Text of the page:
Thursday, June 11, 2020

Face-Lift 1402

Guess the Plot


1. Tinker, tailor, beggar-man, thief. In Actorburg, no one is quite who they seem, because, well, they're all actors.

2. When the Republican-led US government bans acting, actress Jenny Davis is confined to an actors re-education institute. Is this the end of her dream to be the next Sandra Bullock? Or will the Democrats regain power? 

3. It started as a social experiment, but now it's gotten out of hand. How can Julia Starling (real name Beth Smith) live life if everyone else in town is also acting their parts?

4. What happens when a bunch of wannabe actors take over an old ghost town set and start a Youtube reality series? Not what they hoped. At least the silver screen ghosts whose graves they disturbed are willing to fight the aliens who were looking to take on a population weakened by a pandemic.

5. The names have been changed. So have the dates, places, and most of the details. It's still the inside skinny on the most famous scandals of golden-age Hollywood.

6. When male actors turn 50, and  females turn 30, the roles dry up. That's when these thespians head for Actorburg, a town where their every action is scripted, "directors" order them around, and the reviews are always glowing.

7. Struggling thespian Titus Lemonjello asks his twin brother, who happens to be the mayor of Los Angeles, for cash to fund his next crappy movie. Things get heated when the request is refused, and Titus accidentally murders him. Seeing an opportunity, Titus assumes his twin's identity, and decides his first order of business will be to rename the city to better represent the kind of people who actually live there.

Original Version

Dear Sir or Madam:

What would America be like without actors? [It would be like Gilead in The Handmaid's Tale (though admittedly all I know about Gilead is what was portrayed in the TV series by actors).] [On the bright side, we wouldn't be subjected to any more Nicholas Cage and Keanu Reeves performances.] That’s the bold premise of Actorburg, my latest literary novel (complete at 127,573 words). [Actorburg sounds like a place devoted to acting, like a movie studio or Hollywood. Not a country without actors.] Because of your interest in a diverse range of literary fiction, I hope that this will be a good fit for us [and by "us" I mean "you," as it's already a good fit for me]. Comparable titles include Adjustment Day by Chuck Palahniuk and Campusland by Scott Johnston. I discovered you in the Poets and Writers Literary Agencies Database. [If you condense that paragraph to one sentence: My book Actorburg is exactly 127,573 words of literary fiction set in America . . . but without actors! you'll save the agent a lot of time. By which I mean she can delete your letter that much faster.]

Actorburg is set in a world in which the Republican-led American government has banned acting and classified the desire to act as a mental illness.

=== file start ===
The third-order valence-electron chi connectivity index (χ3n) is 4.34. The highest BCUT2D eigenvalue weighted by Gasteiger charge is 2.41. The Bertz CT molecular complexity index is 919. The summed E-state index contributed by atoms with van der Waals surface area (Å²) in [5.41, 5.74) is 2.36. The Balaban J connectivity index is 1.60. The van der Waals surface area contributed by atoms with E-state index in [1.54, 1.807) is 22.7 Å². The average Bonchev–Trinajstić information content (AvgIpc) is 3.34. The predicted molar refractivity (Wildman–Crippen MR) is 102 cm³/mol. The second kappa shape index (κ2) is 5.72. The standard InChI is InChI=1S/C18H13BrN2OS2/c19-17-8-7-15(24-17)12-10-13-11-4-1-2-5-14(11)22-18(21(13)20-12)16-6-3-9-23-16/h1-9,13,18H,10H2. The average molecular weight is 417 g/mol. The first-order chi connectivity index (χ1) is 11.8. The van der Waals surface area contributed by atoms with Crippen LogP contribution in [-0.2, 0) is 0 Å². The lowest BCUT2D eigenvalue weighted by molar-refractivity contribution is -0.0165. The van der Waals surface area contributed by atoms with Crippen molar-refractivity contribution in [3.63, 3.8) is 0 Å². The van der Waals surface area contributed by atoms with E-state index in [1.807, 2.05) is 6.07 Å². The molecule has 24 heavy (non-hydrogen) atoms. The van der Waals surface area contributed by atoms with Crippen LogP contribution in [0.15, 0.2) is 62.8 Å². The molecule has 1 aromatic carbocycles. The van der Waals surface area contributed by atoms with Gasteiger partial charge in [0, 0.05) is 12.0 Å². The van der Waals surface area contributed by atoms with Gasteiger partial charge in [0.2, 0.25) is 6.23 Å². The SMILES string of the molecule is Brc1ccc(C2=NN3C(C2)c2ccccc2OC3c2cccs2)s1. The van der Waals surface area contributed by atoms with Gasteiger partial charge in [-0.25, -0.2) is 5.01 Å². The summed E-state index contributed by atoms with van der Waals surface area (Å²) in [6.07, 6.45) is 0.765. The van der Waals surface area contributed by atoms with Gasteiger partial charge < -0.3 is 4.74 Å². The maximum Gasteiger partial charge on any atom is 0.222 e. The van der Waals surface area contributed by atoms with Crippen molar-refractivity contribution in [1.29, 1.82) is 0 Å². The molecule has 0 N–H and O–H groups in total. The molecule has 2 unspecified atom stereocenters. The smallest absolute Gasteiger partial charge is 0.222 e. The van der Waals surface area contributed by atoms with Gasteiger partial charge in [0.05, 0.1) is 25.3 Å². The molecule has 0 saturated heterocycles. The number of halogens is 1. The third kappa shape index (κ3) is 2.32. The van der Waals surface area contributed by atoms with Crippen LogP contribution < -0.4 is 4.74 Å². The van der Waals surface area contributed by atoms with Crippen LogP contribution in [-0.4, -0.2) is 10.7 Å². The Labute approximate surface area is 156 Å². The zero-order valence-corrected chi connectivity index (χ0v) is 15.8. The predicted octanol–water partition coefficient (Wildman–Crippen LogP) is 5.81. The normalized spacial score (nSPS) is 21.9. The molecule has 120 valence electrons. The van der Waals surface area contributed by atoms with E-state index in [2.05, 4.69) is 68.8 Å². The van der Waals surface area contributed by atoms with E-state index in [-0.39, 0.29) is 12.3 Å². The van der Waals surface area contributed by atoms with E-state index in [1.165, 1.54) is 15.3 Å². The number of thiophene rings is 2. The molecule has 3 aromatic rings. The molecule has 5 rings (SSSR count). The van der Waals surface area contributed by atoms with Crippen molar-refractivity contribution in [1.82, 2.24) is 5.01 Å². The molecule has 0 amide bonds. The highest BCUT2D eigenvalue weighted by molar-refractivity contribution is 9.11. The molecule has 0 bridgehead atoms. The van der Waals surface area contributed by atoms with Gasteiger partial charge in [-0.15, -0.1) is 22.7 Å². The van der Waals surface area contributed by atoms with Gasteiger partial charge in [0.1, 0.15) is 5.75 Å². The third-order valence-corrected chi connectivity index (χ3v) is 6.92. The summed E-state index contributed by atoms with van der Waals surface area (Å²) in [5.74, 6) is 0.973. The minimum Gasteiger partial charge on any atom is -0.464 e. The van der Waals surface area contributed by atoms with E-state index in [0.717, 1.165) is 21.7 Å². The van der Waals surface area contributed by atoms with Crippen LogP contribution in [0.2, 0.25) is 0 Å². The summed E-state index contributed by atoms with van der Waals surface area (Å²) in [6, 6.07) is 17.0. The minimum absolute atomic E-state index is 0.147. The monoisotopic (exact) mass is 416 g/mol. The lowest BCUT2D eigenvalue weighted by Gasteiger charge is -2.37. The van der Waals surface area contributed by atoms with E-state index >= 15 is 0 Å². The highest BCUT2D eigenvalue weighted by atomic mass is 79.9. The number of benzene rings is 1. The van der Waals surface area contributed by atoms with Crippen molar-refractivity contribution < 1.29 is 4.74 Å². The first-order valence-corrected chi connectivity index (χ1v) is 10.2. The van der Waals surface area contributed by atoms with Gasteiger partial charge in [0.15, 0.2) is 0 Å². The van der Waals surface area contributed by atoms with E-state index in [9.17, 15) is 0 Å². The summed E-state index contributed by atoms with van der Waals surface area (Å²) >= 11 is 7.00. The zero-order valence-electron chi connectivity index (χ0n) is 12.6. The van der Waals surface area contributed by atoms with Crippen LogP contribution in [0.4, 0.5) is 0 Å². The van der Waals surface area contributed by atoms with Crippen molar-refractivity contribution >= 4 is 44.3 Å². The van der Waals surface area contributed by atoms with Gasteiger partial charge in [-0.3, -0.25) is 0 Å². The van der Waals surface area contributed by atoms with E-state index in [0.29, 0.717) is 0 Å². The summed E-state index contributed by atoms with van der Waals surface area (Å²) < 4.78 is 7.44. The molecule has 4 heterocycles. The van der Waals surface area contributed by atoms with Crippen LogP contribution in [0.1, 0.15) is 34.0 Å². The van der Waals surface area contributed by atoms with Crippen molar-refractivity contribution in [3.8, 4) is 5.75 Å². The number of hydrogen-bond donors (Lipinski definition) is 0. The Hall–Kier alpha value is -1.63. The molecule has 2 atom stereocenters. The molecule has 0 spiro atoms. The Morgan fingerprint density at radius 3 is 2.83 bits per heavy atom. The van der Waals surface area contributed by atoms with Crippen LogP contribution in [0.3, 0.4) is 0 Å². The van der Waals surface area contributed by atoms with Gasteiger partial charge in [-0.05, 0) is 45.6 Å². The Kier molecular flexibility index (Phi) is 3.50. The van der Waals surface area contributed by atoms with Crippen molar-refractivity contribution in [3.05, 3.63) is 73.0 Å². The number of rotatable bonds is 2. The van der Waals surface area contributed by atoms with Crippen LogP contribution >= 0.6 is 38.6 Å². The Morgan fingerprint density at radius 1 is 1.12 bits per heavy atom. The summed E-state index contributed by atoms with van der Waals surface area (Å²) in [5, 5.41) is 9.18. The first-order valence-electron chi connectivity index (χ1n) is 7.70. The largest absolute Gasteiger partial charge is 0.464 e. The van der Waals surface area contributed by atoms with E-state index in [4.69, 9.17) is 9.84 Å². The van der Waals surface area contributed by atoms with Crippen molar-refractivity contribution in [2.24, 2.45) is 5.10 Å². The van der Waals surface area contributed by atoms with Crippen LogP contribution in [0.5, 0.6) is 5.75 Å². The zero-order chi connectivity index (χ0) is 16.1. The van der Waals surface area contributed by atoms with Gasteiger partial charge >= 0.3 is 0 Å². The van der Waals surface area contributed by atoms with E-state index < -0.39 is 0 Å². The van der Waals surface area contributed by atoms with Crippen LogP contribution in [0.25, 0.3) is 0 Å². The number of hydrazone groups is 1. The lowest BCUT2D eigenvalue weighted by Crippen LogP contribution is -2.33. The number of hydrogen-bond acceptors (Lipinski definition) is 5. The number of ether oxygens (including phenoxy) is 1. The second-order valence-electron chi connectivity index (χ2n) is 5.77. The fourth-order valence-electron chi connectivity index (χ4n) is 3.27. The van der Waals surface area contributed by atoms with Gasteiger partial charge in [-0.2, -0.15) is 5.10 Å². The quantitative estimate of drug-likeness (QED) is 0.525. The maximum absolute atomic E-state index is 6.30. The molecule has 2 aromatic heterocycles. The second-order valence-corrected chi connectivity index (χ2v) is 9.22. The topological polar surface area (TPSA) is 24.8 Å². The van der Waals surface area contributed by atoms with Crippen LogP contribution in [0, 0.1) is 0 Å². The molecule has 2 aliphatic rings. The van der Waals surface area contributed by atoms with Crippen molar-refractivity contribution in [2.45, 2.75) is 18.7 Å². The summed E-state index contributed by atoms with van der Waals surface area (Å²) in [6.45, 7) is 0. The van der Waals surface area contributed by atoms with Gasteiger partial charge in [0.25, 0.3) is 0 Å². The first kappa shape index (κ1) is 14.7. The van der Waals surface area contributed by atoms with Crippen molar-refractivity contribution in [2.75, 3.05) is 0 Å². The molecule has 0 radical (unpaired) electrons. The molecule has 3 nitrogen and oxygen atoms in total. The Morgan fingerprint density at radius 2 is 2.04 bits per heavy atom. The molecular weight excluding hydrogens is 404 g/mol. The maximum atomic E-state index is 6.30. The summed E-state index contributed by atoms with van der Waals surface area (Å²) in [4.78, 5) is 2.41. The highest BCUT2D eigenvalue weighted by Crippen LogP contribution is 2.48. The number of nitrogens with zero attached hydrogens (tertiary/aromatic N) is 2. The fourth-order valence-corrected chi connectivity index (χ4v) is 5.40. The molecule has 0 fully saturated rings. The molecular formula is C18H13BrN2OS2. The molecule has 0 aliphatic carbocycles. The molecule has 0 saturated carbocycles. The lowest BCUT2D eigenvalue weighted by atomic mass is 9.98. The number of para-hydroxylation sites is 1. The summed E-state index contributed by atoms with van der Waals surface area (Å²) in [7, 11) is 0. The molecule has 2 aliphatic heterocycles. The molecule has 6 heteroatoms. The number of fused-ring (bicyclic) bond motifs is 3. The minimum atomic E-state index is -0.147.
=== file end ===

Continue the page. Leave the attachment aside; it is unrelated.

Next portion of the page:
The novel follows former actor (and teacher) Jenny Davis as she navigates the titular institute (otherwise known as the Southern California Actors Re-Education Institute, or SCARI). There, she must confront many challenges to her liberal beliefs—from the Actorburg staff, her fellow “inmates”, and the quickly-changing outside world. Can she forget about her past and forge a new future for herself, or will her old dreams always have a hold on her heart? [This is the only paragraph that has any information about what happens in your book, and it's all vague. Jenny navigates an institute, confronts challenges, and tries to forge a new future. That's the plot of every Harry Potter book.] [In fact, depending on your definition of "institute," it's the plot of every novel.]

As an “Army brat”, I grew up all over the country, with my favorite state being Alaska. [Sure, take the biggest one. I assume your favorite ocean is the Pacific, your  favorite planet is Jupiter and your favorite rodent is the capybara. Feel free to work those into the query letter too.] In my spare time, I am a freelance magazine editor--most recently for Shannon Media—and editor of the website Adventures in Videoland. My latest novel is The Burgeoning Heart of Bambi Bazooms, published in August 2018. [That's not impressive enough to risk that it'll convince the agent your query is a hoax.] [Also, never use both "titular" and "bazooms" in the same business letter.]

I hope you enjoy reading my novel just as much as I enjoyed writing it, and I look forward to your reply.



Scrap the whole thing. Put together a three-paragraph summary of the plot in which you tell us, with specific information, Jenny's situation, how she plans to change it, and what will happen if she fails. Then tack on a closing paragraph that includes the title, word count, genre. Comparable titles are okay if they're requested and comparable in more ways than genre. Your favorite state can be omitted. The agent won't care about your credits unless they suggest you will put money in her wallet; for example, I have published numerous novels under my pen name, Stephen King. 

1 comment:

Anonymous said...

Round your word count up or down as applicable. 128K is too high for a first novel if you're aiming for literary fiction. It's too high even for dystopian fantasy, which is the other market this might fall under.

I hope this is well thought through: there are lots of other countries that have actors, and the history of such goes back several thousand years. Try to provide enough plot that the book doesn't sound like a polemic.